December 4, 2005
...Don't worry if you don't get many responses and don't count on getting many favorable responses, but all you need is one. Agents, editors and publishers are generally pretty self-satisfied and dismissive. Don't take it personally. Publishing is a business. Businesses need to make money or they go out of business. The business of publishing needs "product," however. That's where writers come in. Let them see what you've got. Give them a shot. All they can do is say yes or no or nothing. Count on nothing. Tell the truth as best you know it. Those who have ears will hear. Crack yourself up. Fuck 'em if they can't take a joke. And after you've tried all three or four thousand agents, editors and publishers on this little list, try them all again. It's a crapshoot.
When you get down in the dumps from getting dissed and dissed and dissed again, go to any of other websites in this directory and see what other writer's resources there are. There's all sorts of useful, uplifting advice and "success" stories. I don't have any, myself, but they're out there. When all else fails, write another book and start the process all over again. Or do something entirely different. G.
The formula for getting a good agent or a good publisher is simple. Good agents and good publishers don't charge up front fees, period. A good agent will recoup reasonable expenses out of his or her clients' advances after the sale of the book. That's standard and reasonable. If your agent doesn't sell your work, he or she eats the expenses incurred while trying to sell it. Get that language into any agency agreement you sign. If an agent doesn't have enough confidence in your work to take the chance that they're gonna have to eat their expenses if they can't sell it, they don't have enough confidence in your work to try to sell it in the first place.
There are exceptions. If you hit it off with an agent or a publisher and he or she is just starting out and your book can benefit from some editing or some reasonable expenses that may need to be incurred in the process of getting it publishedand you trust each otherwork with each other. Even Binky was once a little girl, too. The main thing you have to worry about getting from an agent or a publisher is his or her unqualified enthusiasm for your work. If you've got more money than the agent or publisher, give him or her some if you want to. That's usually not the case, however, so if you have any doubts whatsoever about an agent or publisher, DON'T SIGN A CONTRACT. If you want to see a bunch of horror stories about scam-artist agents and publishers here are a few places you can look:
I make a point of saying that if anyone knows of any schlock agents on my little list, let me know and I'll get rid of 'em. I've gotten rid of a bunch. It'd like to have this directory include the best literary agents, editors and publishers there are, listed generally in order of how good they are, how successful, how ethical, etc. If they're schlock agents, I don't want 'em on my list. How simple is that? That does not, however, mean that if an agent, editor or publisher is NOT on my little list they ARE a schlock agent, editor or publisher. I discuss my criteria for inclusion and exclusion in the About This Directory section (toward the bottom):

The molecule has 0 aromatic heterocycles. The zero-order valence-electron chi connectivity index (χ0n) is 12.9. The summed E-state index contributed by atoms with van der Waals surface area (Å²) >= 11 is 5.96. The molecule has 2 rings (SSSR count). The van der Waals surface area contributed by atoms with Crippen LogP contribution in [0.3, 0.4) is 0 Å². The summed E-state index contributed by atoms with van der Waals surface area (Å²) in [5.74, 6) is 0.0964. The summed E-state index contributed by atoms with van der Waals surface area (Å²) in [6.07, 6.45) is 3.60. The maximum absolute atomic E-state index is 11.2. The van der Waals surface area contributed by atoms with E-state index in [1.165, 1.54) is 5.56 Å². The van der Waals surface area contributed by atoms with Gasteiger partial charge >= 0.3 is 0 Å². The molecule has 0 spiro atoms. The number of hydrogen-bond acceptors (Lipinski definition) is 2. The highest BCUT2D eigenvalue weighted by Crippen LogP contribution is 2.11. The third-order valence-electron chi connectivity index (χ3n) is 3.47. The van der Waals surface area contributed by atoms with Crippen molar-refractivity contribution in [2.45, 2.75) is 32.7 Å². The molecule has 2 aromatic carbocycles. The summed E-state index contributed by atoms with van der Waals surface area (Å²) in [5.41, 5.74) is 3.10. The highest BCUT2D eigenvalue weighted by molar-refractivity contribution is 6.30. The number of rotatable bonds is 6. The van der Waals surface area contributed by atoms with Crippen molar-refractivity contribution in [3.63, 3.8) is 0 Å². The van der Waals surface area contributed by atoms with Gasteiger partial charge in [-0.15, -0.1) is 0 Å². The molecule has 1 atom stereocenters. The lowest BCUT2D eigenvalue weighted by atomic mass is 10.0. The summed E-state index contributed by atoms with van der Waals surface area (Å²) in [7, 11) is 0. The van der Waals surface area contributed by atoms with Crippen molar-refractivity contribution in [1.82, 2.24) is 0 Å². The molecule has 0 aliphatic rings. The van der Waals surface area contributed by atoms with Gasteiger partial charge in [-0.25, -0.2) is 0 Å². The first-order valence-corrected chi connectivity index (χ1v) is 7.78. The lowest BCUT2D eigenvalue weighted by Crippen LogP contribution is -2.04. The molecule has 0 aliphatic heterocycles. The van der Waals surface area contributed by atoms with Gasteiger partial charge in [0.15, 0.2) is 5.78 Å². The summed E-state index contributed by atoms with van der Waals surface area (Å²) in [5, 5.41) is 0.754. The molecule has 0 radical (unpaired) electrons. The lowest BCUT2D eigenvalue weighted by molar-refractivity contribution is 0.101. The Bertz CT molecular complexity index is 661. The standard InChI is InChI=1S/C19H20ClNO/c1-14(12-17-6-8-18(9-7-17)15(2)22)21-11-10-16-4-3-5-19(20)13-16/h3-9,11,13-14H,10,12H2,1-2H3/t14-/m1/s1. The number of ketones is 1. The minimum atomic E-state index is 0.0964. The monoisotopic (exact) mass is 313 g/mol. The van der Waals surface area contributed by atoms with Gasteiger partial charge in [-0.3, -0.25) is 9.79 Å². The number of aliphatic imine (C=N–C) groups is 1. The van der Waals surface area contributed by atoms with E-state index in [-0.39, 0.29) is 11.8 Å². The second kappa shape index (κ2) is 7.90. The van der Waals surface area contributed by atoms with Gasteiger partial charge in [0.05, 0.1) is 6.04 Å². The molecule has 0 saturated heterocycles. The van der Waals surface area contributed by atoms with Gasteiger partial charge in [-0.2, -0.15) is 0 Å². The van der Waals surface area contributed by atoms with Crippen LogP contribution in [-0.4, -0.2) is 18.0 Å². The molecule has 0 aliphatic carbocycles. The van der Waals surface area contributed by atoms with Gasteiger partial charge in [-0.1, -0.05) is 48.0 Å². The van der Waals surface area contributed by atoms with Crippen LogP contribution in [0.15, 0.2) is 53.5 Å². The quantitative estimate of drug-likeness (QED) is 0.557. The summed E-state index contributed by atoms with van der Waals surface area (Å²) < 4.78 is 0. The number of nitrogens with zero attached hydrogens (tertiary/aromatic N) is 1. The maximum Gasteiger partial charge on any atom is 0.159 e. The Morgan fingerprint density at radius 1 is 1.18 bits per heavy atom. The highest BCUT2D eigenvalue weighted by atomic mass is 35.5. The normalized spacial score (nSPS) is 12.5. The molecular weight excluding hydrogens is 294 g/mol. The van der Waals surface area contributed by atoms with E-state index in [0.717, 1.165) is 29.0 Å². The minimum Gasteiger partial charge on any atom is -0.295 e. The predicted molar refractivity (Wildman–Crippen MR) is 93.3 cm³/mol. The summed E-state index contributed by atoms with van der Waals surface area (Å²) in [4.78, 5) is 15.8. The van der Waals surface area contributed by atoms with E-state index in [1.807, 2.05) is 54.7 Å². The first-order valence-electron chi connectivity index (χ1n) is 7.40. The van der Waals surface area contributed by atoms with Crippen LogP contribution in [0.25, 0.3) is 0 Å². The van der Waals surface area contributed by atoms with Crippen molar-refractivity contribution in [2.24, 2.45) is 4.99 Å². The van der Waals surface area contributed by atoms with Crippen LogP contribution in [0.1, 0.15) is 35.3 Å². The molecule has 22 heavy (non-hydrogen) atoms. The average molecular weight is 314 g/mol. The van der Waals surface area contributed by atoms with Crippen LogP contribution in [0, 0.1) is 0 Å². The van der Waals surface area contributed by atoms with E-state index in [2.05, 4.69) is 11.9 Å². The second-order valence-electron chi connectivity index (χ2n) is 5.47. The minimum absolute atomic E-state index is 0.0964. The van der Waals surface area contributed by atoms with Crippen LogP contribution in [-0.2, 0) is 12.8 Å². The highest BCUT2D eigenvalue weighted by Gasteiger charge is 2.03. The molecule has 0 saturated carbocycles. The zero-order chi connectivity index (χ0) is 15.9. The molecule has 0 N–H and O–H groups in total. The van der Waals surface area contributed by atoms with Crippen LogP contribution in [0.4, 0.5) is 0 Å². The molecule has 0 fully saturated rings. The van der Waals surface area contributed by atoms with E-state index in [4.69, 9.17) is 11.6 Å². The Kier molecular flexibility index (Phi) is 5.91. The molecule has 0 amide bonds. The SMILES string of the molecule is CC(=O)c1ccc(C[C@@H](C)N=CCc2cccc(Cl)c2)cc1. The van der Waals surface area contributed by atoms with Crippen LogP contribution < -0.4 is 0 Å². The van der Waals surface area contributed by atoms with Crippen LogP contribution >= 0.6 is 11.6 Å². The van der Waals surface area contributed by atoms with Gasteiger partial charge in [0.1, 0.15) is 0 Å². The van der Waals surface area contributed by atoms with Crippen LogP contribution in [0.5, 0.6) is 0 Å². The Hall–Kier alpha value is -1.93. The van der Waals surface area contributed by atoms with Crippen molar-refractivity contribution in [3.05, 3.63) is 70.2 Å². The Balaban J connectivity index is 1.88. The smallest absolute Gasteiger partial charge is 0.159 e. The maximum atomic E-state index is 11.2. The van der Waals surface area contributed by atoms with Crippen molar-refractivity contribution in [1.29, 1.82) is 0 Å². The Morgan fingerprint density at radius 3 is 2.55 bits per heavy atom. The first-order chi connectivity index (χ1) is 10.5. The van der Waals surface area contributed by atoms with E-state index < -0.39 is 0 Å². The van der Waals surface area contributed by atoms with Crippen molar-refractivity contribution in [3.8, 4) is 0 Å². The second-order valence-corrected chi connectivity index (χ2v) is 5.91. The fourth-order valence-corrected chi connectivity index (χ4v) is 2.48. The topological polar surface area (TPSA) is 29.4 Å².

So my question is, I suppose, that after your long struggles with trying to get people to see the beauty of your works that have come from the art inside you, would you consider it worthwhile, if you were a young man again, to still choose writing as your main focus in life? Would you write something more mainstream just to have easier access to agents and publishers? These are the questions that I'm entertaining as I've thinking on what writing project I'll jump into next. Thanks for any advice, and sorry if this it too serious.
Wait a minute, what do you mean if I were a young man again? Sheesh. No it's not too serious. Be who you are and do what you want to do is the short answer. I only wrote stuff 'cause the chicks I always had the hots for generally, to a greater or lesser degree, had the hots for guys who wrote stuffthere were other considerations in the mix, of course, but the way I wooed a chick was by writing stuff. The cooler the chick the better the stuff I wrote had to be. It didn't necessarily matter that there was any kind of mass market appeal for the stuff I wrote as long as the chick I wanted to like me liked it. Actually, the chicks I liked barfed all over books with any kind of mass market appeal so that was all she wrote for my "career" as a writer.
What people at their core want to do is make love, love someone who loves you and spend as much time as you possibly can making love with each other. Appealing to who you want to appeal to is what you want to do and that becomes a totally individual thing. Guys are all different. Chicks are all different. Some chicks wanna mess with Woody Allen. Some chicks wanna mess with Stephen King. Some chicks wanna mess with Kobe Bryant. I wanna mess with Eminem, myself, but I'm pretty sure that's just a passing fancy. Be who the chicks you wanna mess with wanna mess with. You wanna mess with a chick who wants to mess with Stephen King, write yourself some goofy vampire, howling wolf, cemetery bullshit. You wanna mess with a chick who wants to hang out at Hollywood parties, write some schlock Grisham horseshit. You wanna mess with some arty chick, write some Henry Miller stuff no one but she will ever read. If you just want to make money, write advertising copy or scripts about being dumber than dumb.
You are not ever in a million years gonna have a "career" as a novelist. Nobody has ever had a career as a novelist. There is no such career. Write books if you want to, sure, and if people want to read the books you want to write there are plenty of agents, editors and publishers looking for books they can make money buying and selling. That part of it is total happenstance; getting yourself in the right place at the right time. With a big advertising budget the most putrid piles of horseshit ever put down on paper can be "best sellers" overnightgo take a look at the New York Times list.